How To Combat A Spider Guard Player In Brazilian Jiu-Jitsu
The guard is an outstanding position for the attacker, who can use the full range of their body to maintain terrifyingly strong grips to either sweep or submit their opponent.
Like many of today’s attacking guards, spider guard once began as a defensive or stalling position. Now, much like z-guard, it has become a position that is equally good for defending and attacking. As mentioned, the position can be used to sweep or submit their opponent.
The spider guard isn’t just some random position that a few of your friends have been having success with while rolling. Top-level practitioners such as Leandro Lo have enjoyed tremendous success in world-class competitions while utilizing the guard. As a general rule, if a technique is being used effectively against black belts, it is something that you should immediately take notice of – either for attacking or defending purposes.
But today, we are not going to be focusing on sweeping or submitting opponents from spider guard. Rather, we are going to break down the ways to combat a spider guard player.
By reading this article, we hope to provide you with a number of ways to shake grips and create angles to turn the frustration on the person who is playing spider guard and not you.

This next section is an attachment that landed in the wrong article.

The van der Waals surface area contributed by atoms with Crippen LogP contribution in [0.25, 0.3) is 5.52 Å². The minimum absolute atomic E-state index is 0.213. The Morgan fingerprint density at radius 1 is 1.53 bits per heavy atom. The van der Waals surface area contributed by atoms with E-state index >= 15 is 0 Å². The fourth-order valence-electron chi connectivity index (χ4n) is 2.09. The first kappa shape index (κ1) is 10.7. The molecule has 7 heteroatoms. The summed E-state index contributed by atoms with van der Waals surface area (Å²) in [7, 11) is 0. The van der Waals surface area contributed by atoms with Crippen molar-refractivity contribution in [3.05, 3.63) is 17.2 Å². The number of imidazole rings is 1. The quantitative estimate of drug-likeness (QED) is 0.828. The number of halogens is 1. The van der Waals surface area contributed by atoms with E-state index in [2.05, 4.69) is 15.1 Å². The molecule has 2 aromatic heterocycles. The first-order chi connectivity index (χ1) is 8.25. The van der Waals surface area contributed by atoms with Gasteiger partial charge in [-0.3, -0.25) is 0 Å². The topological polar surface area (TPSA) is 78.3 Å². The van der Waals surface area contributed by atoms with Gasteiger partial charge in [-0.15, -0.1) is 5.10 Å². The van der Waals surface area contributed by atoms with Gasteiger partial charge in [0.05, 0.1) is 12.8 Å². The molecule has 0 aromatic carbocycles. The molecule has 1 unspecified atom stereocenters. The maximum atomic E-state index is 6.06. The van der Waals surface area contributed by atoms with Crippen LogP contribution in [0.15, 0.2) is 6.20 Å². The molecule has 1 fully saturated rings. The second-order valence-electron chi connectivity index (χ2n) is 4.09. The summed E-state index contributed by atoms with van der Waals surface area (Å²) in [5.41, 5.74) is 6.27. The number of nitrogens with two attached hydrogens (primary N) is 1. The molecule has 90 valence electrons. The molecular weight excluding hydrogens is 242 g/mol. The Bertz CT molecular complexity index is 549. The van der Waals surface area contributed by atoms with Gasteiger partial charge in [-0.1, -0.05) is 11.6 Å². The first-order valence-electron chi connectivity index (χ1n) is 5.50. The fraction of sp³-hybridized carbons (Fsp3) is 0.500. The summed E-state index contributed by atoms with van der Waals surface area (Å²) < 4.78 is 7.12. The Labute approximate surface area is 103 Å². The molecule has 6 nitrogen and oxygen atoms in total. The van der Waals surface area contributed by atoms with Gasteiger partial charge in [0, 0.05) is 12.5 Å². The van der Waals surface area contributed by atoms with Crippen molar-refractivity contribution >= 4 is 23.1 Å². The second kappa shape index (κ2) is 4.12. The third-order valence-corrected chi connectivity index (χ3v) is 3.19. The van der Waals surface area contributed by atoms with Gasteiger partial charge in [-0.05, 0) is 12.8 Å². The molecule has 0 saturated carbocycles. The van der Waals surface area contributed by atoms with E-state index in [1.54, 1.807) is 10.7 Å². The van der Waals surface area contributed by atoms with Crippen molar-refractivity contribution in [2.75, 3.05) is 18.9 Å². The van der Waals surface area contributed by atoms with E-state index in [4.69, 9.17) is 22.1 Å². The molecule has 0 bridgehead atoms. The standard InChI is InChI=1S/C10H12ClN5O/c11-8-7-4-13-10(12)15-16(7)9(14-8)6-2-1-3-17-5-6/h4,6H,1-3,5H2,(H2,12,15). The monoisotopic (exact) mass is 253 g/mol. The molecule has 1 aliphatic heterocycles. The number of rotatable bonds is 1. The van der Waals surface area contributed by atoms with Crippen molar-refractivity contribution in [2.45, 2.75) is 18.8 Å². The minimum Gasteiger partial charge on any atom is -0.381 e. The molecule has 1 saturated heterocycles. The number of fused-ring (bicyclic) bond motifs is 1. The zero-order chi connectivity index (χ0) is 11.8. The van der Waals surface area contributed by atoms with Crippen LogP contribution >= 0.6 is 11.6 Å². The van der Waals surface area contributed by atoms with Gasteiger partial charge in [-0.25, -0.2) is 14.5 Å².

Today, Evolve Vacation brings you ‘How To Combat A Spider Guard Player In BJJ’.
Rafael Mendes’ Spider Guard Pass
In the video above, Rafael Mendes shares a spider guard pass while also detailing a number of fundamental steps that are required to defend against the guard. By studying this technique, you will understand the essentials of how to combat a spider guard player while also adding a useful pass to your game at the same time.
Focusing on Mendes’ instructional video above, he explains that the first most important thing about defending and passing a spider guard is to have great posture.
That means that the defender should lower his hips and not stand completely upright. By lowering your hips, you can begin reducing the effectiveness of his control over your arms with his legs and feet.
To further reduce the effectiveness of his feet on your biceps and grips on your wrists, Mendes suggests pinching and bending your elbows to your body. This action will greatly reduce the leverage that your opponent has on your arm.
The next fundamental objective of dealing with a spider guard player is to step back.
Mendes explains that by stepping forward, you will enable the spider guard player to achieve sweeps easily.
Stepping back reduces your opponent’s ability to use his legs to control your biceps, and it makes the position much more difficult for the attacker.
Additionally, Mendes states that you should never come to your knees when in spider guard as this enables your opponent to sweep you with ease.
Break a grip
You’re not safe yet, however. Although you might have excellent posture and have stepped back to reduce the weight above his hips, you must deal with the grips before you are free.
Without a proper understanding of how to break these grips, this could be the most difficult part of defending spider guard.